Uncle Wiggily went along for some time, and just as he got to a place where there was a large stone, all of a sudden out popped a big fat toad. And it wasn’t a nice toad, either, but a bad toad.
“Hello, Uncle Wiggily,” said the squatty-watty toad. “I haven’t seen you in some time. I guess you must be getting pretty old. You can’t jump as good as you once could, can you?”
“Of course, I can,” exclaimed the rabbit, a bit pettish-like, for he didn’t care to have even a toad think he couldn’t jump as well as ever he could.
“I’d like to see you,” went on the toad. “See if you jump from here over on that pile of leaves,” and he pointed to them with his warty toes.
“I’ll do it,” exclaimed Uncle Wiggily. So he laid aside his crutch and his valise, gave a little run and a big jump, and then he came down kerthump on the pile of leaves.
But wait. Oh! I have something sad to tell you. That toad was only playing a trick on the rabbit, and those leaves were right over a big, deep, dark well. And as soon as Uncle Wiggily landed on the leaves he fell through, for there were no boards under them to cover up the well, and down, down, down he went, and if there had been water in the well he would have been drowned. But the well was dry, I’m glad to say. Still Uncle Wiggily had a great fall—almost like the tumble of Humpty-Dumpty.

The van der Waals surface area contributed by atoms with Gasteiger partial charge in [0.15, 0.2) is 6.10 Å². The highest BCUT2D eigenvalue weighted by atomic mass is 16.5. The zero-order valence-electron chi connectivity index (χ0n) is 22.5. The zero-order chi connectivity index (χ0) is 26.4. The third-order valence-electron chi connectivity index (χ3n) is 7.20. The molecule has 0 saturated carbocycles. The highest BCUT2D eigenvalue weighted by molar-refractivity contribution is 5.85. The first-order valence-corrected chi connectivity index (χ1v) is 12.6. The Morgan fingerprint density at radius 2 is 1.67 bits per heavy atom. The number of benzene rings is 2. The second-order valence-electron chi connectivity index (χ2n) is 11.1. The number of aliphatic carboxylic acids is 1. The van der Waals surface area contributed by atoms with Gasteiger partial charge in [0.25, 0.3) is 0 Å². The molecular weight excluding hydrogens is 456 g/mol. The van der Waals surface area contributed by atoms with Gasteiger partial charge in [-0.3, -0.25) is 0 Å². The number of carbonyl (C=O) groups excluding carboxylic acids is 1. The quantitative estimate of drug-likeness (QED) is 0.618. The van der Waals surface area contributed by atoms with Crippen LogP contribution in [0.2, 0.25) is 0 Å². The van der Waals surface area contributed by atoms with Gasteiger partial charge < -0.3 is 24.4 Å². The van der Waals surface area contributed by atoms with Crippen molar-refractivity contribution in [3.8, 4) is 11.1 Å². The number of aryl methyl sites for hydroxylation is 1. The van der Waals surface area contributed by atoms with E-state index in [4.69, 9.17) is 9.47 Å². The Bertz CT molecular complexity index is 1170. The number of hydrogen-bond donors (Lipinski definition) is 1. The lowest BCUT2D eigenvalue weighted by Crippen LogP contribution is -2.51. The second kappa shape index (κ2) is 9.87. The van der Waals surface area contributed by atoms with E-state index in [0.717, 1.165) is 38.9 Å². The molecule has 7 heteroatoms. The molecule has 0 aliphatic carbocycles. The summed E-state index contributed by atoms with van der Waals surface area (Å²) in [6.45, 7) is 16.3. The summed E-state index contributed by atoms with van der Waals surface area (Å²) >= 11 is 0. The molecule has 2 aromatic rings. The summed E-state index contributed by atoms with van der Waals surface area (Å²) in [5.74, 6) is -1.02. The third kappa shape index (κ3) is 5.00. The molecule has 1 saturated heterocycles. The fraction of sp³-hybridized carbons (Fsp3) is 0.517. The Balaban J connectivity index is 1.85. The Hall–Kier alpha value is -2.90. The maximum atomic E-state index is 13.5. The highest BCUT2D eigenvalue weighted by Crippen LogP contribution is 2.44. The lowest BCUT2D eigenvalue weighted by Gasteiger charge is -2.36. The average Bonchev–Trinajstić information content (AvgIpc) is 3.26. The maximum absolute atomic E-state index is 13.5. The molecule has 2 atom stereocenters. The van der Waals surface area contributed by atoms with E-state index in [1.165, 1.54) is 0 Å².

“Ah, ha!” exclaimed the mean, squatty-squirmy toad. “Now you are in the well, and I’m going off, and tell the wolves, so they can come and get you out, and eat you. Ah, ha!” Oh! but wasn’t that toad a most unpleasant one? You see, he used to work for the wolves, doing all sorts of mean things for them, and trapping all the animals he could for them.
So off the toad hopped, to call the wolves to come and get Uncle Wiggily, and the poor rabbit was left alone at the bottom of the well. He tried his best to get up, but he couldn’t.
“I guess I’ll have to stay here until the wolves come,” he thought, sadly. “But I’ll call for help, and see what happens.” So he called: “Help! Help! Help!” as loudly as he could.
And all of a sudden a voice answered and asked:
“Where are you?”
“In the well,” shouted Uncle Wiggily, and he was afraid it was the wolves coming to eat him. But it wasn’t, it was the limpy grasshopper, and he tried to pull Uncle Wiggily out of the well, but, of course, he wasn’t strong enough.
“But I’ll get Percival, the circus dog, and he’ll pull you out before the wolves come,” said the grasshopper. “Now I have a chance to do you a kindness for the one you did me.” So he hopped off, as his leg was nearly all better, and he found Percival on the left road and told him what had happened.
And, my! how that circus dog did rush back to help Uncle Wiggily. And he got him out of the well in no time, by lowering a long rope to him, and pulling the rabbit gentleman up, and then the rabbit and dog ran away, before the toad could come back with the savage wolves, who didn’t get any supper out of the well, after all, and it served them right.